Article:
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Diagnostics Analytical science, Precision medicine, Screening and monitoring, Technology and innovation

An Analytical Pill

Digestive disorders are common, and their symptoms are often incontrovertible – certainly to the tens of millions of patients worldwide who suffer from them. Diagnosis, however, is rarely so clear, which is why nearly one-third of all patients with gut disorders are unable to put a name to their condition. But a new device – an electronic capsule that can measure gaseous biomarkers and transmit the information wirelessly to waiting physicians (1) – may improve upon the accuracy of existing tests.

Kouroush Kalantar-zadeh, co-inventor of the capsule and Lead Scientific Advisor for the company set to commercialize it, explains: “In most cases, unless there is a visual marker like a wound or inflammation, prevention, diagnosis, and monitoring tool options are very limited for gut disorders.” It was an encounter with a gastroenterologist that inspired the new device; Kalantar-zadeh was initially asked to make existing breath tests more accurate, but concluded that the indirect measurement made the task impossible. Instead, he decided to create a capsule that patients can swallow – one that can directly sense and measure gases such as hydrogen, oxygen, and carbon dioxide – within the digestive system.

“The capsule, designed by engineer Nam Ha, moves along the gut after the ingestion and leaves the body with the natural motility of gastrointestinal tract – generally within 24 to 48 hours,” Kalantar-zadeh explains. The capsule transmits data every five minutes to a handheld monitor the patient carries, which in turn sends the information via Bluetooth to a mobile phone for online monitoring or cloud storage. “So far, we have shown accuracy of near 100 percent in measuring hydrogen as a biomarker. In comparison, breath test accuracy is significantly lower.” Kalantar-zadeh emphasizes that accuracy of gas measurements directly translates to accuracy in the prevention, diagnosis, and monitoring of gut disorders from malabsorption to inflammatory bowel disease. Soon, he hopes, the device will enter mass production and begin improving the lives of digestive disorder patients everywhere.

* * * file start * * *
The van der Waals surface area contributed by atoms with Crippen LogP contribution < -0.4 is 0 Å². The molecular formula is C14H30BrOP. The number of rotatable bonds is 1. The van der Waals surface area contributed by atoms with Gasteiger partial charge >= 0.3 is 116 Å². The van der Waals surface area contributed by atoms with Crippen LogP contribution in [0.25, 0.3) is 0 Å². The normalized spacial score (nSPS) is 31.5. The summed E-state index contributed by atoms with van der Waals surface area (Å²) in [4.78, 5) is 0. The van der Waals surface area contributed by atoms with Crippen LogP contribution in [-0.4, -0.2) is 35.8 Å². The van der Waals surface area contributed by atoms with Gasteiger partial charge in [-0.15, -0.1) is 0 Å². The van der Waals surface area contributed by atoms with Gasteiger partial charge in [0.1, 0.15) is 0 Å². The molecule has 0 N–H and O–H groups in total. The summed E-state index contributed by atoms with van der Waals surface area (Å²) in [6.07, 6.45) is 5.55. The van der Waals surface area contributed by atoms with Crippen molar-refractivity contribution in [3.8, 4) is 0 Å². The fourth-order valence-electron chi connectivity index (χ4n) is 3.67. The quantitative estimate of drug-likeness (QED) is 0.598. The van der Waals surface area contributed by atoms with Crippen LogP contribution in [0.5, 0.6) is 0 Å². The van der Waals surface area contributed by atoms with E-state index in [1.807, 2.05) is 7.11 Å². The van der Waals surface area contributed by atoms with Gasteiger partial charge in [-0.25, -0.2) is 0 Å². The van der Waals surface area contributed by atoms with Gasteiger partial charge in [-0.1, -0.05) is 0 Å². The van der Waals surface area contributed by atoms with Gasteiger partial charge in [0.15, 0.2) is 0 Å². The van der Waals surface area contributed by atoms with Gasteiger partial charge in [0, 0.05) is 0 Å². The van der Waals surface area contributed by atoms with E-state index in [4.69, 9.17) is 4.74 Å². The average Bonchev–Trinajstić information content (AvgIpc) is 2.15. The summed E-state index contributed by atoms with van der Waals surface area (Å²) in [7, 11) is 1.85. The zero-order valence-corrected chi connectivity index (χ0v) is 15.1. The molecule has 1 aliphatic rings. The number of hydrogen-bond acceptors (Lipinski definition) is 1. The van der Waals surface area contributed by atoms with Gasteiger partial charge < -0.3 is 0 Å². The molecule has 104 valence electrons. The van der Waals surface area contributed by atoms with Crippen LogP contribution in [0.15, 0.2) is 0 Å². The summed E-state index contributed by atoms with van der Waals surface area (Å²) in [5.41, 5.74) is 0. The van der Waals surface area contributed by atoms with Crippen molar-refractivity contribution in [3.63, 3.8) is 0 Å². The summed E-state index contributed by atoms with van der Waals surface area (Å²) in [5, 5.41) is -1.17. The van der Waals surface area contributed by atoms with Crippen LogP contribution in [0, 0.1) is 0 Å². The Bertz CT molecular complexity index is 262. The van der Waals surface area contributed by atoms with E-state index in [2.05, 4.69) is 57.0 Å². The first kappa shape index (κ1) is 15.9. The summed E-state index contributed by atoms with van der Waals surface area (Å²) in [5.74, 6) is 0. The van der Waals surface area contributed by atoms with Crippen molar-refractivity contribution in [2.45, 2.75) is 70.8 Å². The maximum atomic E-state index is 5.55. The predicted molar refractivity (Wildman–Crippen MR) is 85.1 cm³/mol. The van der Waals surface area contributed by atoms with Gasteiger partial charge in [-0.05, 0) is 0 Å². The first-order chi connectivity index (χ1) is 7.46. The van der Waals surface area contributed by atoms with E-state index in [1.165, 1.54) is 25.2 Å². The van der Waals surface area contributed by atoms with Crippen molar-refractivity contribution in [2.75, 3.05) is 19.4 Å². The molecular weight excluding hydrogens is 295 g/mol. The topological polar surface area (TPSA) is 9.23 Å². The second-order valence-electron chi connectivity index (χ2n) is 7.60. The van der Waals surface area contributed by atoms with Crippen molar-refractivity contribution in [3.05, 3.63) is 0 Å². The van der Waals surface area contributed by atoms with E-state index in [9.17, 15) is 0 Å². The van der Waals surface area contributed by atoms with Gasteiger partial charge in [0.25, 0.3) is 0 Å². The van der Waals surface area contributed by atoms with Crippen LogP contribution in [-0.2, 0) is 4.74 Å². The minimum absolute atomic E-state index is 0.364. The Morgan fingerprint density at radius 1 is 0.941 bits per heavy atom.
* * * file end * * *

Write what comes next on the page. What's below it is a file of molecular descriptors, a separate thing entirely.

Credit: Atmo Biosciences.
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  1. RMIT University, “Diagnostic advance: gas-sensing capsule set to hit market by 2022” (2018). Available at: Accessed January 2, 2019.
About the Author
Michael Schubert

While obtaining degrees in biology from the University of Alberta and biochemistry from Penn State College of Medicine, I worked as a freelance science and medical writer. I was able to hone my skills in research, presentation and scientific writing by assembling grants and journal articles, speaking at international conferences, and consulting on topics ranging from medical education to comic book science. As much as I’ve enjoyed designing new bacteria and plausible superheroes, though, I’m more pleased than ever to be at Texere, using my writing and editing skills to create great content for a professional audience.

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